I suggest making a goal for yourself. Find the easiest means possible to assist your writing (even if it means a small tote bag with a pen and notebook following you everywhere).

Make a goal of opening the notebook every day an adding a sentence to it.

That one sentence will grow into more when you have time/energy. And when you don't, it'll at least be one sentence, even if it's crappy.

It could be an uotline, a story, a poem. It just needs to be something to get your brain moving. If you're anything like me, you might need time to percolate stuff in which case the one sentence goal will help that along.

The second part is become used to doing things tired. You CAN write tired. Some of my favorites have resulted from fighting to keep my eyes open as I type.

I suggest the one sentence goal, but you choose whatever bit you need to make it manageable and NOT SCARY when you think about it.

WRITE THAT GOAL DOWN. A post it in your bathroom. On the fridge. On the wall next to the front door so you see it on your way out.

And go ahead, put a smiley on it because you are your own cheerleader and if you set yourself up for it, you'll succeed at getting this going again.

Btw my kids are 6 and 3.5 now. The muse that came back when they were each 3 months persisted. She wouldn't leave me alone. So I did the notebook thing and then typed stuff up in the evenings after the kids were in bed. By the time they were a year, I was back in the swing of things. The rust was gone, and though I was still tired (I don't think that ever goes away? lol), I was writing with what I felt was at least my old skill with a new perspective.

Do what you can to keep yourself healthy: extra water, vitamins if you believe in those... my crutch for years was pop, but I've since given that up.

Good luck and if you want to talk more, feel free to email or PM. The kid+writing thing isn't easy but it CAN be done.

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Mesg #91377 "RE: Missing that feeling. "
Author eblgorton     Click to send email to this author Click to send private message to this author Click to view this author's profile Click to add this author to your buddy list
Author Info Member since Dec 17th 2003
1162 posts
Date Fri Aug-17-12 08:14 PM
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In response to Reply # 0

First off, I think you should re-evaluate what your goals are for writing. You mention potential, best-sellers and then wanting this feeling back. Ask yourself when "I had those feelings I am trying to recover, were those projects 'fun' or with 'I gotta sell it' in mind?"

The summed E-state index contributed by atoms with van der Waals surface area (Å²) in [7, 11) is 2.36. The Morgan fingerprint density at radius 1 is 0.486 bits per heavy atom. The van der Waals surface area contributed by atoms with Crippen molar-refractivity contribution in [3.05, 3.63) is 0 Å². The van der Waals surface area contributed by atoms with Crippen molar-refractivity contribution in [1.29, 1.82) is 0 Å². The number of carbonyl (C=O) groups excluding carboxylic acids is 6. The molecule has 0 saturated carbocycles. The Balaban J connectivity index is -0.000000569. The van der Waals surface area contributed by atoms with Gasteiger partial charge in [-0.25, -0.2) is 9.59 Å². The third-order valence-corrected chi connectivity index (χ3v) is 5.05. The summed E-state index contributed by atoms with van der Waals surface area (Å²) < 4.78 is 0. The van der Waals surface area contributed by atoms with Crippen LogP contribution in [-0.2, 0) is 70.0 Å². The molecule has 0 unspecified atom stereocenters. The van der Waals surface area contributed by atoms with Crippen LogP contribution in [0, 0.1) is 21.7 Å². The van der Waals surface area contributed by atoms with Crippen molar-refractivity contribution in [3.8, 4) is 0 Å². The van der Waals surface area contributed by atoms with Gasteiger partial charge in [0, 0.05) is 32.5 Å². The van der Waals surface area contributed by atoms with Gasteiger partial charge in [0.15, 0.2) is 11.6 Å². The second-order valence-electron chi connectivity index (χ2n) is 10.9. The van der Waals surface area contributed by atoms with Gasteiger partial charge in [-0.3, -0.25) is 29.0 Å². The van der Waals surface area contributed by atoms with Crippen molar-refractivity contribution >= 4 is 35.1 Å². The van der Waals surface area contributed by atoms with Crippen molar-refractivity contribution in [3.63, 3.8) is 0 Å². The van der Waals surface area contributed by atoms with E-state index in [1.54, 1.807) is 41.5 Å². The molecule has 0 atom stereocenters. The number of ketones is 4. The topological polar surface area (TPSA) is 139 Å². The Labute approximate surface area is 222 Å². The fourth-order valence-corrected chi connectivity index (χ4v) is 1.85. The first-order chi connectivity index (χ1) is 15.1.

When the mind is focused on sell sell sell, or 'bag an agent' some people, myself included, lose the fun of writing, and by losing the fun of writing, lose that feeling. Often times it shows in your work too. You loose that 'spark'.

Once you evaluate your goals, I want you to assign yourself 10 min of free-writing every single day. No goals, no thinking of 'am I going to sell this?', no, focus on writing just 10 min, even spaced out throughout the day 2 min here, 2 min there, can add up. Like you did when you first started writing, just play, without plans for anything but just writing out whatever comes to mind. I know a couple of writers who use this sort of method to help get themselves focused.

As a mother of 9 kids, ranging from 18 to 2, I have gone through dry periods of no stories, no words, no ideas even(hard to believe), those things happen, especially as you are trying to manage a household and real life stuff.

I have also written with babies on my knees and had to choose, shower or fight scenes, juggling scenes with playing peek-a-boo and band-aid-ing scratched knees. I've taken pads of paper with me to dr offices, missed my turns while driving because I was working out characters and plots.

Being a parent and a writer isn't easy. It's damn hard. The question I had to sit myself down, and really think about was; How important is writing to me? Which goes back to the first question; What are your goals with writing and adding to it; How bad do I want that?

I can't give you all the answers, I can't tell you how to keep your focus on the stories you start or how to finish them, I can't wave a wand, and there is NO magic pill. It all boils down to you and how bad you want to make your writing happen. If you want it bad enough, nothing can stand in your way of doing it, except yourself.

Good Luck.

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Mesg #91378 "RE: Missing that feeling. "